Poverty originally affected mainly urban and rural areas, but today it affects the suburbs and even more upscale communities. The specifics of what poverty leads to must become the focal point of the national discourse on this issue, especially when safety net programs are being slashed or funding for programs denied by a radical, ideologically-blinded sector of Congress. Such irresponsible acts tear at the very fabric and structure of society. Our government programs make us a civilized, humane society, and they exist - as does government itself - to make life better for its citizens. Working counter to that simple philosophy is the extreme right wing, backed with the aid of unlimited money flooding into shady political groups thanks to the Supreme Court's Citizens United decision, which has its fourth anniversary on January 21st. This catastrophic ruling has allowed a bought-off Congress to work only for that 1%, instead of the people who elected them. With the McCutcheon case now being deliberated in the Supreme Court, it is possible that even larger amounts of money will soon be poured into our electoral process, affecting the outcomes of elections. If McCutcheon v FEC goes the wrong way, it could eliminate spending limits for individuals that would allow them to directly donate as much as $5.9 million per election cycle to a single party or its candidate, according to an in-depth report on this issue by Public Citizen.
On January 28th, President Obama will deliver his sixth State of The Union speech. In it he will present his agenda for the year, and will no doubt talk yet again about the middle class and growing the economy for them. Here are some other critical issues that I hope he discusses in this pivotal speech:
- Helping the 15% of the country now living in the grip of excruciating poverty, as well as the working poor, whose numbers continue to grow with those low-wage, dead-end jobs that force them to rely on food stamps and Medicaid to survive, while their employers pay little or no taxes and exploit them with long and irregular hours while we subsidize their greed.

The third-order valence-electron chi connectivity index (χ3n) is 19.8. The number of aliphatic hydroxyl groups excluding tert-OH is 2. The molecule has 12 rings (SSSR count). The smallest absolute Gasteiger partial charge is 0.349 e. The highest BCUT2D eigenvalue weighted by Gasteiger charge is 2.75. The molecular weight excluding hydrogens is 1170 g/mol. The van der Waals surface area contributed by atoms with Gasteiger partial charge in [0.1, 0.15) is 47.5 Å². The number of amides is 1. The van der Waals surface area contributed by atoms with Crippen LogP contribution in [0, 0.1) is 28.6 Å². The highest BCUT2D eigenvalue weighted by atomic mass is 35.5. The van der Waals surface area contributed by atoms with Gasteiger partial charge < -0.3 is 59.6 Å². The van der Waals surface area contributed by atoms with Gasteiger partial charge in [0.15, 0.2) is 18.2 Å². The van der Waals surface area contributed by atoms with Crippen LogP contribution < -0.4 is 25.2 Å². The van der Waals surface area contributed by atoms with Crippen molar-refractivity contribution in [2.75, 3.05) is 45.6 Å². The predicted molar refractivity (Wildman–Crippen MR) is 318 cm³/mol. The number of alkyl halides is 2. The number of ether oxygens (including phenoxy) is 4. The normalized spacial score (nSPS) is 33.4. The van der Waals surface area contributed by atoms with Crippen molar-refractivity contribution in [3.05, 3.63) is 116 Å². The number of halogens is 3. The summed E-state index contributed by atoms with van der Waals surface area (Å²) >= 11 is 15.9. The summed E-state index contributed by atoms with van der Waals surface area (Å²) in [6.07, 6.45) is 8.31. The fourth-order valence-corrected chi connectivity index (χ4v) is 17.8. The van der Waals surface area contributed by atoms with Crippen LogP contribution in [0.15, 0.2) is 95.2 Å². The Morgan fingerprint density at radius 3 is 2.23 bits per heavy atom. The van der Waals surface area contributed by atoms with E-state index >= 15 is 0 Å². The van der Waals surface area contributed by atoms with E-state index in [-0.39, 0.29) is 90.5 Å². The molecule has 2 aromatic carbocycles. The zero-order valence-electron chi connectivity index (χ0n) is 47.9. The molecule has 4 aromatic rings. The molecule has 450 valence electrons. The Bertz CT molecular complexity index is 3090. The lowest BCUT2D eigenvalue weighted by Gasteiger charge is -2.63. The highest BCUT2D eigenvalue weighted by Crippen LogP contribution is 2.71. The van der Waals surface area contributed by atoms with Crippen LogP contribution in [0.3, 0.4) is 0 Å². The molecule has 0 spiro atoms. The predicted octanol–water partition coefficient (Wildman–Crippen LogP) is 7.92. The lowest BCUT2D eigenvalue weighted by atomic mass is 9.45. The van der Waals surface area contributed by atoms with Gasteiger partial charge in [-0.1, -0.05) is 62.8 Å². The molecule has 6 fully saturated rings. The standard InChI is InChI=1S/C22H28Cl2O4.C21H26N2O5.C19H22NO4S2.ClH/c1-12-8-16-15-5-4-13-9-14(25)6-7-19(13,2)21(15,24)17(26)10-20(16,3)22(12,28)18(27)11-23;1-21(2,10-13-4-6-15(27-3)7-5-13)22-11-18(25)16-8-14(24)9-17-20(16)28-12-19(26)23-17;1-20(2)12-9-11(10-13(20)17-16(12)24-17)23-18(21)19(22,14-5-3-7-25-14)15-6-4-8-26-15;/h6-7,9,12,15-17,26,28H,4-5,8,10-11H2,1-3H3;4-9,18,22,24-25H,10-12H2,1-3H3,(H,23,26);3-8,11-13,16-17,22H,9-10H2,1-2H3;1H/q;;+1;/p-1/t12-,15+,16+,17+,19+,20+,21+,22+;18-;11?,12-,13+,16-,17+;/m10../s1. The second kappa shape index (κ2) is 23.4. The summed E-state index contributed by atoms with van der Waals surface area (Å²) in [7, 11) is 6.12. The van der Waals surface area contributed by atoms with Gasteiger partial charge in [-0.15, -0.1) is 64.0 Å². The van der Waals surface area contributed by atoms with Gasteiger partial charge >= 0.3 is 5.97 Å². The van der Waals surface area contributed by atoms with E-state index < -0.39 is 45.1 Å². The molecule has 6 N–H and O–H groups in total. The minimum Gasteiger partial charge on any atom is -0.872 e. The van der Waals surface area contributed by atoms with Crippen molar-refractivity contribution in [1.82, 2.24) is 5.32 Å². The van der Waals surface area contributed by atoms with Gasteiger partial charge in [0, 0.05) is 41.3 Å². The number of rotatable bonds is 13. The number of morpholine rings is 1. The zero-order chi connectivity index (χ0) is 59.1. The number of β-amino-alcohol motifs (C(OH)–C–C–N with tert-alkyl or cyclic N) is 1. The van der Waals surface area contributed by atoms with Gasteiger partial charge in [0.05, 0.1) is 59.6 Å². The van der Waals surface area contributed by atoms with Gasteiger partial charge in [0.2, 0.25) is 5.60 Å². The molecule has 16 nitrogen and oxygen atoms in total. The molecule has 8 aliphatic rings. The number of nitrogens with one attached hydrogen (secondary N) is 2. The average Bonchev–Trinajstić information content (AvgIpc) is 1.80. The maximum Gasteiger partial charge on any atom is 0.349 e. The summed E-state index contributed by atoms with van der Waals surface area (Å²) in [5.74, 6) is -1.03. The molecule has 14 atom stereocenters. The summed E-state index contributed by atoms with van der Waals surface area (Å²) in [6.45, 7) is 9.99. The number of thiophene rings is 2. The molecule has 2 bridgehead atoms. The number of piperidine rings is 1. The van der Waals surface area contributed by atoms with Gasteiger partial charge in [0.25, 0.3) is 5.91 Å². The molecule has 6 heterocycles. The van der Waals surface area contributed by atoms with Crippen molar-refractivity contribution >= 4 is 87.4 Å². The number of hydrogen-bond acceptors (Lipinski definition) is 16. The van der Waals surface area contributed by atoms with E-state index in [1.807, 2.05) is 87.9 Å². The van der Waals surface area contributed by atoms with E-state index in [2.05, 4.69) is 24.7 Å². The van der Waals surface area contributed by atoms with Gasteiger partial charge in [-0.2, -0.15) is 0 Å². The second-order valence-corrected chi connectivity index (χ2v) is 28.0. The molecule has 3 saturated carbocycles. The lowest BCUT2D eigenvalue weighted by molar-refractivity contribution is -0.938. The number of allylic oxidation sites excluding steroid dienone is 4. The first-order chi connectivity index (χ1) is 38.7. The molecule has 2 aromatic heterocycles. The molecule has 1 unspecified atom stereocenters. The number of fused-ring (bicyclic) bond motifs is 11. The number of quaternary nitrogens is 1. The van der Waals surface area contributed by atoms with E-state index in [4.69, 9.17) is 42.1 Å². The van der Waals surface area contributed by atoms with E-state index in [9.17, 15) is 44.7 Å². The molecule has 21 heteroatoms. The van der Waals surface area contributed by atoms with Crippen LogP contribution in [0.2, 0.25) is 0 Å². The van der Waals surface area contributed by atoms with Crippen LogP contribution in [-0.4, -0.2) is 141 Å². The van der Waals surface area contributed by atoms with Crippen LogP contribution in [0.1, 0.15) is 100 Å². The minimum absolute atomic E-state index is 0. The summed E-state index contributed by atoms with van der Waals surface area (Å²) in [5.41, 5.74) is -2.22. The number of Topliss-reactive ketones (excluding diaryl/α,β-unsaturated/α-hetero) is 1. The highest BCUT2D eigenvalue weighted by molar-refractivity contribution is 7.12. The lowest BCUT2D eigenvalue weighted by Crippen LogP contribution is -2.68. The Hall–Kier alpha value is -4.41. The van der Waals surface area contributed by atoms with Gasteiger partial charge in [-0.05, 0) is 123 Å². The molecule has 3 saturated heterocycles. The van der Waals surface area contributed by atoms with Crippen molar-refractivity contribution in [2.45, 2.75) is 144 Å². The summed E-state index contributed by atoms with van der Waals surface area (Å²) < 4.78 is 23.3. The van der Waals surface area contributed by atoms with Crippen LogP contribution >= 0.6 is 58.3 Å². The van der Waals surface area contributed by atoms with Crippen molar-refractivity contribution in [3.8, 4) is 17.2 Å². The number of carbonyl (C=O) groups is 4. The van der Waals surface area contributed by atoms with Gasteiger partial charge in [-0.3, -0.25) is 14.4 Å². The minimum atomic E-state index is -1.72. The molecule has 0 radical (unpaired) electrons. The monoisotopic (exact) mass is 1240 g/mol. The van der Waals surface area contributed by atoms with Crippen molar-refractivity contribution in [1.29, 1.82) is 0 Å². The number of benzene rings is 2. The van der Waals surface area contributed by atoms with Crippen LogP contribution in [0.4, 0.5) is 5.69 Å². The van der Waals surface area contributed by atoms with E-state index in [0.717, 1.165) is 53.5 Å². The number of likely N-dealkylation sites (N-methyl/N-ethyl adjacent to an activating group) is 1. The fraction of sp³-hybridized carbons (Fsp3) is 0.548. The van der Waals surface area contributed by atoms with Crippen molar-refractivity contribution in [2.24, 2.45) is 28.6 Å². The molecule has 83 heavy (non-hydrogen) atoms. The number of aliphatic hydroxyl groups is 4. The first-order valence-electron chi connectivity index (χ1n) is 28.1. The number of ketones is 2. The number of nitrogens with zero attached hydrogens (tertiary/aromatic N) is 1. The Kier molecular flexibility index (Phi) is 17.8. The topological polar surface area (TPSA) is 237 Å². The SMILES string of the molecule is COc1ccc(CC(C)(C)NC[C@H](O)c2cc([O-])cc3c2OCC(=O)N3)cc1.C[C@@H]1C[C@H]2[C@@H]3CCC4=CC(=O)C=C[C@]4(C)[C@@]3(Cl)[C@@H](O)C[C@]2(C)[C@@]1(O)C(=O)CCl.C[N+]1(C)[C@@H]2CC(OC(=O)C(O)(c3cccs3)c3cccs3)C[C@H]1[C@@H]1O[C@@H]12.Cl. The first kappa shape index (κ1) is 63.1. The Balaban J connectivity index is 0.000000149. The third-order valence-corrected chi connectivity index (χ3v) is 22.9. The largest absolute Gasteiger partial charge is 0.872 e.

According to an e-mail sent out recently by Senator Elizabeth Warren (D-MA), one week after unemployment benefits expired, state economies lost $400 million, and the overall cost to our economy could end up being close to $1 billion a week. It is interesting to note that under George W. Bush, unemployment benefits were extended five times with no strings attached. Senator - and Tea Party loon - Rand Paul (R-KY) now says that extending unemployment benefits actually does a "disservice" to workers, and his House counterpart and fellow right-wing nut-job Paul Ryan (R-WI) has said that safety net programs like unemployment are "...a hammock that ends up lulling people into lives of dependency and complacency." These so-called "public servants" believe that government assistance breeds a lazy, dependent population of "takers" - which is beyond ironic since it is coming from arguably some of the biggest takers around!
In an address he delivered on the 50th Anniversary of President Johnson's "War On Poverty" State of the Union Address, Florida's Republican Senator Marco Rubio suggested that the fight against unemployment and poverty should be taken away from the federal government and turned over to the already cash-strapped states. He was also quick to remark that The War on Poverty has been a failure - so much for sticking to the facts. Let us remember that he is a potential candidate for President of the United States - I guess his motto would be "The buck stops anywhere but here." Not one productive idea has come from this crowd in years. Can you imagine what hell would break loose if they win control of the Senate - our only protection against the Tea Party's utter insanity taking America on a trip over the edge into economic oblivion?
So, Mr. President, once again the ball is in your court. How will you use your bully pulpit this go around during the SOTU on January 28th? Wisely, I hope.